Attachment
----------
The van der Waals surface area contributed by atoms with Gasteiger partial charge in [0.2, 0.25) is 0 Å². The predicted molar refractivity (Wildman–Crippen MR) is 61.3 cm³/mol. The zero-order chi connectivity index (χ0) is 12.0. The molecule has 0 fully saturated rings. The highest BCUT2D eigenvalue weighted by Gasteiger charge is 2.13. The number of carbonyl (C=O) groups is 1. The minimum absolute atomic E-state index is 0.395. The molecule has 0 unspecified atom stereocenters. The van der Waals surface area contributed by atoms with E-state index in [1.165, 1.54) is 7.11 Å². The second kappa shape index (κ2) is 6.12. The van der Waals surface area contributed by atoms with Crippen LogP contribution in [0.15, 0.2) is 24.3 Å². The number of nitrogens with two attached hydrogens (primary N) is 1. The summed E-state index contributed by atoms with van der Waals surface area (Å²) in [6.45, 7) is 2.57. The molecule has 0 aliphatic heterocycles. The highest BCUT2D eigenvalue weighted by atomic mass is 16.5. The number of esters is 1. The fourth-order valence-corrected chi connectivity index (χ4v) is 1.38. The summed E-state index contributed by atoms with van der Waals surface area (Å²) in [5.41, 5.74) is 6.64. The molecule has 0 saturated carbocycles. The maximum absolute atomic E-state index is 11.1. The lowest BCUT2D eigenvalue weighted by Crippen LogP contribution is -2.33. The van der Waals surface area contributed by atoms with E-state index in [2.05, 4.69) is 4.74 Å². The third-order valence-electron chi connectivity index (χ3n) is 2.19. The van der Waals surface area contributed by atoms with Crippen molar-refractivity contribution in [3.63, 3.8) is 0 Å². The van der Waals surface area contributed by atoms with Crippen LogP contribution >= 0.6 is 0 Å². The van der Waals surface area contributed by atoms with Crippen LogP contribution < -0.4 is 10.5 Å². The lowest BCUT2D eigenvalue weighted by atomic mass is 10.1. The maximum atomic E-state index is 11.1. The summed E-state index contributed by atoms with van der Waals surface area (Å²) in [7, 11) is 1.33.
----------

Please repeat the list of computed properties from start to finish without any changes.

The van der Waals surface area contributed by atoms with Gasteiger partial charge in [0.2, 0.25) is 0 Å². The predicted molar refractivity (Wildman–Crippen MR) is 61.3 cm³/mol. The zero-order chi connectivity index (χ0) is 12.0. The molecule has 0 fully saturated rings. The highest BCUT2D eigenvalue weighted by Gasteiger charge is 2.13. The number of carbonyl (C=O) groups is 1. The minimum absolute atomic E-state index is 0.395. The molecule has 0 unspecified atom stereocenters. The van der Waals surface area contributed by atoms with E-state index in [1.165, 1.54) is 7.11 Å². The second kappa shape index (κ2) is 6.12. The van der Waals surface area contributed by atoms with Crippen LogP contribution in [0.15, 0.2) is 24.3 Å². The number of nitrogens with two attached hydrogens (primary N) is 1. The summed E-state index contributed by atoms with van der Waals surface area (Å²) in [6.45, 7) is 2.57. The molecule has 0 aliphatic heterocycles. The highest BCUT2D eigenvalue weighted by atomic mass is 16.5. The number of esters is 1. The fourth-order valence-corrected chi connectivity index (χ4v) is 1.38. The summed E-state index contributed by atoms with van der Waals surface area (Å²) in [5.41, 5.74) is 6.64. The molecule has 0 saturated carbocycles. The maximum absolute atomic E-state index is 11.1. The lowest BCUT2D eigenvalue weighted by Crippen LogP contribution is -2.33. The van der Waals surface area contributed by atoms with E-state index in [2.05, 4.69) is 4.74 Å². The third-order valence-electron chi connectivity index (χ3n) is 2.19. The van der Waals surface area contributed by atoms with Crippen molar-refractivity contribution in [3.63, 3.8) is 0 Å². The van der Waals surface area contributed by atoms with Crippen LogP contribution >= 0.6 is 0 Å². The van der Waals surface area contributed by atoms with Crippen LogP contribution < -0.4 is 10.5 Å². The lowest BCUT2D eigenvalue weighted by atomic mass is 10.1. The maximum atomic E-state index is 11.1. The summed E-state index contributed by atoms with van der Waals surface area (Å²) in [7, 11) is 1.33.